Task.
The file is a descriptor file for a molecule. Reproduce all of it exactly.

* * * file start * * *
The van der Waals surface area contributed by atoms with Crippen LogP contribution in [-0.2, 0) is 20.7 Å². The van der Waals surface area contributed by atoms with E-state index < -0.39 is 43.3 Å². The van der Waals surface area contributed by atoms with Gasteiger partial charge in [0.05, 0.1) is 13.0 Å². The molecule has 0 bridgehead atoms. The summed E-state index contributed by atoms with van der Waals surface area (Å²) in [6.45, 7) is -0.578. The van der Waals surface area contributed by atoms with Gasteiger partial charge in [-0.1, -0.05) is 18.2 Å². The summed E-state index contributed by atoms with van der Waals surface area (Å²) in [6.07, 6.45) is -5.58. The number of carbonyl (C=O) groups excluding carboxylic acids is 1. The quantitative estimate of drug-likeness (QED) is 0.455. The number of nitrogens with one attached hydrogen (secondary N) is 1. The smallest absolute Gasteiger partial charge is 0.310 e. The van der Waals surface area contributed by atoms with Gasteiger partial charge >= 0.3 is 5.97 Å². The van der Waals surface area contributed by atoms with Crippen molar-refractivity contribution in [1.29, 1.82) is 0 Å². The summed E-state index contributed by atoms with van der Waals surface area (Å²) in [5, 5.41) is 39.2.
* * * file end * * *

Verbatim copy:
The van der Waals surface area contributed by atoms with Crippen LogP contribution in [-0.2, 0) is 20.7 Å². The van der Waals surface area contributed by atoms with E-state index < -0.39 is 43.3 Å². The van der Waals surface area contributed by atoms with Gasteiger partial charge in [0.05, 0.1) is 13.0 Å². The molecule has 0 bridgehead atoms. The summed E-state index contributed by atoms with van der Waals surface area (Å²) in [6.45, 7) is -0.578. The van der Waals surface area contributed by atoms with Gasteiger partial charge in [-0.1, -0.05) is 18.2 Å². The summed E-state index contributed by atoms with van der Waals surface area (Å²) in [6.07, 6.45) is -5.58. The number of carbonyl (C=O) groups excluding carboxylic acids is 1. The quantitative estimate of drug-likeness (QED) is 0.455. The number of nitrogens with one attached hydrogen (secondary N) is 1. The smallest absolute Gasteiger partial charge is 0.310 e. The van der Waals surface area contributed by atoms with Gasteiger partial charge >= 0.3 is 5.97 Å². The van der Waals surface area contributed by atoms with Crippen molar-refractivity contribution in [1.29, 1.82) is 0 Å². The summed E-state index contributed by atoms with van der Waals surface area (Å²) in [5, 5.41) is 39.2.